No. III.


This learned and industrious Antiquary, a younger, son of Robert and Elizabeth Peck, was born in the parish of St. John the Baptist, at Stamford, in Lin-, colnshire, May 4 ; and baptized May 12, 1692.

It appears, by a memorandum of his own, that. his mother's maiden name was Jephson.

It does not appear at what seminary he received the early part of his education; but it was probably at the grammar school of his native town. He completed his studies at Trinity College, Cambridge, where he took the degree of B. A. 1715 ; and that of M. A. 1727.

The first work discovered of his writing is “ TO "T¥OE "ATION; or, an Exercise on the Creation, and an Hymn to the Creator of the World ; written in the express Words of the Sacred Text, as an Attempt to shew the Beauty and Sublimity of Holy. Scripture, 1716,” 8vo. .

The next is, a Poem, intituled, “ Sighs on the Death of Queen Anne," not published till 1719*; subjoined to which are three Poems, viz. 1. Paraphrase on part of the 139th Psalm; 2. The Choice; 3. Verses to Lady Elizabeth Cecil, on her birth-day, Nov. 23, 1717. At the end of this work he mentions, as preparing for the press, “ The History of the two last Months of King Charles I;" and solicits assistance. This never was published. In p. 64, he mentions a Poem on Saul and Jonathan, not then published.

* It probably had before been printed among the academical verses on that occasion.


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In August 1719, he occurs curate of King's Cliff, in Northamptonshire.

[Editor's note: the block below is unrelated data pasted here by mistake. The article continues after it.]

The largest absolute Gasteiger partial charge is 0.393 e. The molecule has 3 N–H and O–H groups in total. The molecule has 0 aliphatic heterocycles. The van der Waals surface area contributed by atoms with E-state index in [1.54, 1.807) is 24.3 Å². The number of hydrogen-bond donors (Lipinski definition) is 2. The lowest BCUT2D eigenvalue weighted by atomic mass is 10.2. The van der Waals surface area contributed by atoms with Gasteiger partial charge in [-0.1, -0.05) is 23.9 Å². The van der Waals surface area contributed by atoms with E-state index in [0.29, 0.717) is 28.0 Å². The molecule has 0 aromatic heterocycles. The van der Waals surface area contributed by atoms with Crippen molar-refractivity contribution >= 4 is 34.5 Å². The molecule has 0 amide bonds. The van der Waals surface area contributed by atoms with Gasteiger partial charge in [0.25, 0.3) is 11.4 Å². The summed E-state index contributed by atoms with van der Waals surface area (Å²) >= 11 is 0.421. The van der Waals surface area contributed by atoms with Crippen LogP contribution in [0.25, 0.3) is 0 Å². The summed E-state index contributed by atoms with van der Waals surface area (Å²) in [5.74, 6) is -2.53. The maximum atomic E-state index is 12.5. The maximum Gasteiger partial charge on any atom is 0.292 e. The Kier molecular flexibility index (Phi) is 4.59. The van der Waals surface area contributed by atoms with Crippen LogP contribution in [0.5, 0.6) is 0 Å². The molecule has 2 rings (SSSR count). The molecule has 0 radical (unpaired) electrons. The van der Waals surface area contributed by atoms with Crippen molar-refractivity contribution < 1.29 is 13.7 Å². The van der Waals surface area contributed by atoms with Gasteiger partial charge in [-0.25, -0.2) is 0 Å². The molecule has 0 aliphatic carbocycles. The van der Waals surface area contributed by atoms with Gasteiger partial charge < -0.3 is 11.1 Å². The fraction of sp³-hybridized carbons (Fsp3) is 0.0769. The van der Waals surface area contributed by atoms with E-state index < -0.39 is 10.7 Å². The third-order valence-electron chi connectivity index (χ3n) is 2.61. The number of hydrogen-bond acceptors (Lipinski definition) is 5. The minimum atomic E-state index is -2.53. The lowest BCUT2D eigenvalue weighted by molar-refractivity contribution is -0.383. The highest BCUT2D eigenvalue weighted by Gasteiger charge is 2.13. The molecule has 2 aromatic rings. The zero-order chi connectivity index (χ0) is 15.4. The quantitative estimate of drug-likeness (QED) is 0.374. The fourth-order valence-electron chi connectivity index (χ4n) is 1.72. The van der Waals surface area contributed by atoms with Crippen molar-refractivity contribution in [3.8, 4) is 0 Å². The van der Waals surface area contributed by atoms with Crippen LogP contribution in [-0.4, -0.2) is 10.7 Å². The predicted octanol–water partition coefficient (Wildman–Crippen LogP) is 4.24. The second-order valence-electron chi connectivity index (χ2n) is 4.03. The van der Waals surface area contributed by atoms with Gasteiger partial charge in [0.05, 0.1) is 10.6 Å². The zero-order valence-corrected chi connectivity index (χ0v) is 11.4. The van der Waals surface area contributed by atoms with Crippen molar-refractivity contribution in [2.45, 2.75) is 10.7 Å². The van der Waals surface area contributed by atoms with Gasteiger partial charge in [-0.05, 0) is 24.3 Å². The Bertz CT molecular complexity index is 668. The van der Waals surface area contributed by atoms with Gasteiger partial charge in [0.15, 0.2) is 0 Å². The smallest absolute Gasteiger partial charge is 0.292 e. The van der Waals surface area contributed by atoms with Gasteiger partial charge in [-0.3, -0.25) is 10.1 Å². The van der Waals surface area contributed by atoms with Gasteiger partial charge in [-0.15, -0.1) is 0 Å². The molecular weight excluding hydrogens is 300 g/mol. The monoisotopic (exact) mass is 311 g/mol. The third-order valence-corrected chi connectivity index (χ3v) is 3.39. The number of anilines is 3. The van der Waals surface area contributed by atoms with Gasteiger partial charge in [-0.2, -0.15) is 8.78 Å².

In the second volume of Prior's Miscellaneous Works, 1748, 8vo, p. 45, are verses by Mr. Peck to Prior on his Solomon, dated Jan. 20, 1719-20.

He published a Sermon preached at Stamford on the Mayor's Inauguration, 1720, 8vo.

In 1721, being still curate of King's Cliff, he offered to the world Proposals for printing the History and Antiquities of his native town.

In 1723, he obtained the rectory of Godeby Maureward *, in Leicestershire, from Samuel Lowet, esq. who at that time was lord of the manor, and patron of the advowson.

In 1727, Mr. Peck drew up a poetical description of Belvoir and its neighbourhood*; and in that year his first considerable work appeared, under the title of “ Academia Tertia Anglicana; or the Antiquarian Annals of Stamford in Lincoln, Rutland, and Northampton shires; containing the History of the University, Monasteries, Gilds, Churches, Chapels, Hospitals, and Schools there," &c. containing XLI

copper plates; and inscribed to John Duke of Rut· land, in an elaborate dedication, which contains a tolerably complete history of the principal events in that illustrious family, from the founder of it at the Conquest.

The publication of Mr. Peck's volume was evi

* This presentation was purchased by Mr. Peck for 4001, which is the more memorable, as it shews how little this industrious man could get. G. A.

f In Mr. Peck's History of Stamford, the View of that town is inscribed “ To the honoured Samuel Lowe, Esq. Member of Para liament for the Borough of Aldborough, and one of the kind Encouragers of the Work, with the sincerest thanks for his many favours.”—This gentleman's death is thus briefly recorded by Mr. Peck, on a black marble on the South side of Godeby church:

To the memory of Samuel Lowe, esq.

who died the 25th of July, 1731, aged 37.". Printed in the History of Leicestershire, vol. II, p. 200.